Recent advances in knowledge of patterns of biogeography in terrestrial eukaryotic organisms have led to a fundamental paradigm shift in understanding of the controls and history of life on land in Antarctica, and its interactions over the long term with the glaciological and geological processes that have shaped the continent. However, while it has long been recognized that the terrestrial ecosystems of Antarctica are dominated by microbes and their processes, knowledge of microbial diversity and distributions has lagged far behind that of the macroscopic eukaryote organisms. Increasing human contact with and activity in the continent is leading to risks of biological contamination and change in a region whose isolation has protected it for millions of years at least; these risks may be particularly acute for microbial communities which have, as yet, received scant recognition and attention. Even a matter apparently as straightforward as Protected Area designation in Antarctica requires robust biodiversity data which, in most parts of the continent, remain almost completely unavailable. A range of important contributing factors mean that it is now timely to reconsider the state of knowledge of Antarctic terrestrial prokaryotes. Rapid advances in molecular biological approaches are increasingly demonstrating that bacterial diversity in Antarctica may be far greater than previously thought, and that there is overlap in the environmental controls affecting both Antarctic prokaryotic and eukaryotic communities. Bacterial dispersal mechanisms and colonization patterns remain largely unaddressed, although evidence for regional evolutionary differentiation is rapidly accruing and, with this, there is increasing appreciation of patterns in regional bacterial biogeography in this large part of the globe. In this review, we set out to describe the state of knowledge of Antarctic prokaryote diversity patterns, drawing analogy with those of eukaryote groups where appropriate. Based on our synthesis, it is clear that spatial patterns of Antarctic prokaryotes can be unique at local scales, while the limited evidence available to date supports the group exhibiting overall regional biogeographical patterns similar to the eukaryotes. We further consider the applicability of the concept of "functional redundancy" for the Antarctic microbial community and highlight the requirements for proper consideration of their important and distinctive roles in Antarctic terrestrial ecosystems.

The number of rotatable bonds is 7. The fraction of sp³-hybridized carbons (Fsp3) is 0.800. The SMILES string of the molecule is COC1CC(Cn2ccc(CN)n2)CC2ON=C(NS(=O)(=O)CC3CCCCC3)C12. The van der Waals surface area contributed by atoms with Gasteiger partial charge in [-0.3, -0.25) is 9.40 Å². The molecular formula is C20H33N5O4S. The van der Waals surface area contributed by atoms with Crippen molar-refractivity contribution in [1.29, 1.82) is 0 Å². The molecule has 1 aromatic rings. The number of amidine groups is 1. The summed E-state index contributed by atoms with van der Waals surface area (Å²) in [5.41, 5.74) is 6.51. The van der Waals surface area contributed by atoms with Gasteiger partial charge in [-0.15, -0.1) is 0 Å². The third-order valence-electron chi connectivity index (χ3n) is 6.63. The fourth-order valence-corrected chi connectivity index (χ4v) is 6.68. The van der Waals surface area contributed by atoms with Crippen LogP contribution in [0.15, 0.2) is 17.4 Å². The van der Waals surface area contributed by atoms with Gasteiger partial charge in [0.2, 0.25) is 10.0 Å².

No MeSH data available.